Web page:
This goes out to all my women living oh-so far away (“You’re a real mean Mama but you got a lot of time for me“).

Idle is the New Ambitious

Scribblerist is a Senior Fellow at the Ida May Gurkis Institute for Idleness. He has not published since 1983. [Note: Originally posted on One City]

For graduation last year I was given Tom Hodgkinson’s How to Be Idle, a somewhat-revolutionary, pseudo-intellectual, rather-Marxist treatise on idling, creativity, and how to live life. My friend bought it for me because, he claimed, “you kinda look like the guy on the cover.” Translation: you’re the type to hob-nob at cafes, chatting about whatnot, procrastinating that novel you’re endlessly writing about Small Town America. He was, of course, dead on.

In the frenetic haze of post-graduate life, How to Be Idle was tonic. It often gave me that particular sensation that comes only from reading a good book, the feeling that “this book gets me.” I’ve zealously defended my idleness ever since.

At it’s core, How to Be Idle is a critique of capitalism in Western societies (what I heard Thom Yorke refer to as “Advanced Capitalism,” which made it sound like some kind of terminal illness that had nearly run it’s course). Hodgkinson is saying: industrialization came along and robbed us of leisure time, and all our various and sundry problems with stress, obesity, depression, and lack of agency could be solved with a little idling. Work, particularly in an urban office, is de-humanizing drudgery and should be avoided. We are so caught up in acquiring, scheduling, meeting, climbing, envying, and wanting that we have forgotten the art of simply doing nothing.

In fact, idling enables you to accomplish fewer things better, with a greater sense of reward because you have time to enjoy the doing of the thing. Dear recent and striving graduates: Idle is the new ambitious.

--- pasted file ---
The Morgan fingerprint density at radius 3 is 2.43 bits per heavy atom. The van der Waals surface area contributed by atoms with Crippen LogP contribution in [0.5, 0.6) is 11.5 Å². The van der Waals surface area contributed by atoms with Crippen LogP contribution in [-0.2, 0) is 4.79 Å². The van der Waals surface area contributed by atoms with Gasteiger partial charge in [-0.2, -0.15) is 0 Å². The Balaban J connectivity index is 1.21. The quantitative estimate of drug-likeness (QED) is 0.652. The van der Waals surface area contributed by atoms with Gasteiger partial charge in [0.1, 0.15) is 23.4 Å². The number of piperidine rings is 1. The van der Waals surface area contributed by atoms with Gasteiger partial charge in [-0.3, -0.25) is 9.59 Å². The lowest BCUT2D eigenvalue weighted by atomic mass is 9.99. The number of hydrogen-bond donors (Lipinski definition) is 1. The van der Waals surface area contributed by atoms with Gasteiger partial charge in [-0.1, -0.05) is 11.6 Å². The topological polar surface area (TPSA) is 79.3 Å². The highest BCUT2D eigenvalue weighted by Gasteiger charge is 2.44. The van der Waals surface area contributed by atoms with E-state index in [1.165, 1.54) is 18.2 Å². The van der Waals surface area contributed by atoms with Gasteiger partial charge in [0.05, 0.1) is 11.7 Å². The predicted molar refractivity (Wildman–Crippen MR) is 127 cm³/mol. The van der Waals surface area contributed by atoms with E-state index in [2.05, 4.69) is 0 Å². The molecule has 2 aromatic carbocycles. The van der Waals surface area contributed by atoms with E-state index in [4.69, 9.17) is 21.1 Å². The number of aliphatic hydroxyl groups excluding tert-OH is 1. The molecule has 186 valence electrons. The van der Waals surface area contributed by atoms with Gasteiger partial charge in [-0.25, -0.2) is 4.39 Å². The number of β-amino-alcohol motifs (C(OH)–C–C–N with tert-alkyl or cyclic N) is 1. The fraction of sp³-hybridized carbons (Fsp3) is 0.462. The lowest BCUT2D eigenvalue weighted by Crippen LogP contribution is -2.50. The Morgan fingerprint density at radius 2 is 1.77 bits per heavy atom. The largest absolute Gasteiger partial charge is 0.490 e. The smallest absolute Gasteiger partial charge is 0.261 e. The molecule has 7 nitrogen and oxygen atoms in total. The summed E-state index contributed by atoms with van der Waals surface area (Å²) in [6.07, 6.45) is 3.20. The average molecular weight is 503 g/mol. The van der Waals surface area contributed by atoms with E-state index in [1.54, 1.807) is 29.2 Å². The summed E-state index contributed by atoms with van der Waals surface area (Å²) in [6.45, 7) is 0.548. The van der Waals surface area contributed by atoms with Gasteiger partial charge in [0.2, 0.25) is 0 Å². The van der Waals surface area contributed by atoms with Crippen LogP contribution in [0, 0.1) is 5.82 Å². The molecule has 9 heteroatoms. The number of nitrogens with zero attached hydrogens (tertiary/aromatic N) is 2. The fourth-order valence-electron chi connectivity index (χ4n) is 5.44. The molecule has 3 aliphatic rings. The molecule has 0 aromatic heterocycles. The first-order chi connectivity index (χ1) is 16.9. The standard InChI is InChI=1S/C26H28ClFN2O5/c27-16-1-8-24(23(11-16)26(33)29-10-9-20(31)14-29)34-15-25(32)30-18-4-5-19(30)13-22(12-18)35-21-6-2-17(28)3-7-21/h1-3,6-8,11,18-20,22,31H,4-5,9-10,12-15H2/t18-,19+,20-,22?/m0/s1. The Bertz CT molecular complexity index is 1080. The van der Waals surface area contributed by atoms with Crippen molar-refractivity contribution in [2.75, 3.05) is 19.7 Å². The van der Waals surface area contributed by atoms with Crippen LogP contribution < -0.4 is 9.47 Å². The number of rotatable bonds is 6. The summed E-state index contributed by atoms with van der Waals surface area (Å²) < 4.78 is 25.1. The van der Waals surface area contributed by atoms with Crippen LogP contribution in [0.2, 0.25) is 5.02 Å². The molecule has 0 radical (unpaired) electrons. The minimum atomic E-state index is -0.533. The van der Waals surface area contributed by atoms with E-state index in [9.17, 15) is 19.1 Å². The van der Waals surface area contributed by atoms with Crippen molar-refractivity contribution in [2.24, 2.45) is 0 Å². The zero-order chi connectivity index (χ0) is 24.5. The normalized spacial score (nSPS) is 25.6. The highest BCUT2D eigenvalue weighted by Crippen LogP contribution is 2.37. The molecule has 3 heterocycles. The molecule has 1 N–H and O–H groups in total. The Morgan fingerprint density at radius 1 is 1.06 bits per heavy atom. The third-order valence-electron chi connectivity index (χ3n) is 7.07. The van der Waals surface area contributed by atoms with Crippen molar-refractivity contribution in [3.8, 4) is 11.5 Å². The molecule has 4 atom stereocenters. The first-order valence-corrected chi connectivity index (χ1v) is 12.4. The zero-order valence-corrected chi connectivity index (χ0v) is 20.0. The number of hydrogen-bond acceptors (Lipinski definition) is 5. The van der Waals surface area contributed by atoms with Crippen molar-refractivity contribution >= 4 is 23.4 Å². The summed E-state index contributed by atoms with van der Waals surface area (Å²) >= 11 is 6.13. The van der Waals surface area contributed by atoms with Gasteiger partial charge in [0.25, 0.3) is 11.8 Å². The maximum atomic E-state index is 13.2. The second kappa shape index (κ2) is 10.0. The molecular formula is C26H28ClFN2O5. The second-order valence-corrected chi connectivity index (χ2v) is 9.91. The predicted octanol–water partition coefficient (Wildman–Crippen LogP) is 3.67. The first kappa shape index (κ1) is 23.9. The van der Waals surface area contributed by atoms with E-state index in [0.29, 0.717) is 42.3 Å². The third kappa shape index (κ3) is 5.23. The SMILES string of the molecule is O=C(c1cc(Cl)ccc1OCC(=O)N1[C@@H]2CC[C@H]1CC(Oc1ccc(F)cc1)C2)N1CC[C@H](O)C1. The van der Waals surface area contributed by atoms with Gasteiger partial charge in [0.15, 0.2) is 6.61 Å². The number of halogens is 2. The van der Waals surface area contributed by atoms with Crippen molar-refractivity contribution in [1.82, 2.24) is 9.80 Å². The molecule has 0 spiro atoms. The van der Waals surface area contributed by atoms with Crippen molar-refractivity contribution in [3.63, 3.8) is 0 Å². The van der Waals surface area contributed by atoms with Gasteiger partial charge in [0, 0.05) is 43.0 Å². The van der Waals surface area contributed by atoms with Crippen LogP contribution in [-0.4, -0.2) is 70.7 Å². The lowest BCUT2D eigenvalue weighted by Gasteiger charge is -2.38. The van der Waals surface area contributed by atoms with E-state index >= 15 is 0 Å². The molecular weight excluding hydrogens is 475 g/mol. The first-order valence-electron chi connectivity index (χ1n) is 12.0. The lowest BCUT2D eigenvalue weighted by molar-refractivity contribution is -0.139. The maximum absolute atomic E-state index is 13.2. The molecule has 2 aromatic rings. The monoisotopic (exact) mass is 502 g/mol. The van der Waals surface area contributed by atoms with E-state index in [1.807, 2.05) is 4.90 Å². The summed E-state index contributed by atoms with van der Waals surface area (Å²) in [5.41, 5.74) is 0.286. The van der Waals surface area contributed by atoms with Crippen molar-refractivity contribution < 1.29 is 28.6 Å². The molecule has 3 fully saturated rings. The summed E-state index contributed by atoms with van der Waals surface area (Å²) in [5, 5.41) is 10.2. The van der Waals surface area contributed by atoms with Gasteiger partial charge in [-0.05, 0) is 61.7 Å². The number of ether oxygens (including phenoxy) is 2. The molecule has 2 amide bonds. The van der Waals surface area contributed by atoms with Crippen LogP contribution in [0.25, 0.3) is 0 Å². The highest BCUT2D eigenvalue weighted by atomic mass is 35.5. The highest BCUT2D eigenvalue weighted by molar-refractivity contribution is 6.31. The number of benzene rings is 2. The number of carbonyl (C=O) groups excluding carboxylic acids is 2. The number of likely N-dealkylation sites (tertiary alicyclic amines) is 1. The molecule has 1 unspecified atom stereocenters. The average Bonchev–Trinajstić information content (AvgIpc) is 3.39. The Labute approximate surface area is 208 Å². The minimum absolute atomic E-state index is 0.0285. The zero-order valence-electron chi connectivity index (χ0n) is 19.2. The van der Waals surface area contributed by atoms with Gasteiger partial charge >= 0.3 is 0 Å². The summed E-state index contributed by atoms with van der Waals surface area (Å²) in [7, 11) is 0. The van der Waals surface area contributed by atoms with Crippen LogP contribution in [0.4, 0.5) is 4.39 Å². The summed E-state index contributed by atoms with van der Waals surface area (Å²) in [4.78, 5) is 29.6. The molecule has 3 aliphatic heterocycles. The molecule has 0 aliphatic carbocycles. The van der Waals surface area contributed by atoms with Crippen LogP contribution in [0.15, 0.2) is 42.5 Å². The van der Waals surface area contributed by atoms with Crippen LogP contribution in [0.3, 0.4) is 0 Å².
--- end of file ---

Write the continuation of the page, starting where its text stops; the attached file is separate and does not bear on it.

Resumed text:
In an interview with Mother Jones, Hodgkinson lays out the basic tenants of his philosophy of non-doing, and I highly recommend it. He says:

MJ: When I first picked up the How To Be Idle I thought it was a self-help book, which in a way it is–but it’s actually more of a social commentary and a look at the history of overwork.

TH: I gave it that title slightly deliberately because it sounded more commercial. I didn’t want to call it A Disquisition on the Benefits of Idleness. The title How to be Idle, as you say, is self-help, but it’s a slightly satirizing self-help. The self-help thing always seems to be something like, “Ten Ways to be More Efficient,” and it’s so depressing. I used to try to do those things, and could never remember what the ten ways are. A lot of that adds to your pressures: now there’s a whole new set of rules you’ve got to try to remember and live up to.

MJ: Can you offer some practical first steps on how to be idle?

TH: Part of this individualism is you feel this pressure that you alone have to conquer the world, and if you don’t work all the hours God gives then you start feeling really guilty. If you can stop feeling guilty, then I think it’s easier to start doing what you want to do. The way to stop feeling guilty is to read stuff–I’m not saying my book, but works by Bertrand Russell or Oscar Wilde, people who weren’t losers but who didn’t believe in the work ethic, and argued this thing about guilt or wrote philosophy about idleness.

And I like his vision for an idle society:

TH: Hopefully it would be full of people bicycling along the streets and whistling and raising their hats to each other [laughs]. Going for long walks in the countryside, and mucking about each day. What would it take for that to happen?

It struck me that Hodgkinson’s thoughts on idling dovetail nicely with the hoped-for consequences of Buddhist meditation, if not the actual method. Idling is a gateway to a restful mind, where inspiration has space to arise naturally; Strolling in the park lends a connection to the natural world; sleeping in and waking slowly sets the tone for a calm day; free time lets you become involved in local politics or activism; myriad simple pleasures, instead of material or chemical stimulants, become paramount.

I’m taking up Hodgkinson’s banner. I urge you all to quit your jobs (or take a day off), spend a week in bed (or sleep late on Saturday), and devote yourself a simple art, such as playing the lute (or stay in tonight and cook dinner with your partner instead of seeing another big-budget Hollywood Suck-a-Thon).

Opportunities for idleness are all around – you just have to stop and take notice.

The Truth About Blogging

With bloggers getting book deals left and right, and a growing popular awareness that yes, blogging produces real writing and reportage, the reactionary, anti-blog voices in the MSM are beginning to sound like global warming deniers: shrill, stupid, and kind of sad.

That said, it’s no secret that, for me, blogging is often a distraction from writing fiction. This Candorville strip sums it up depressingly well.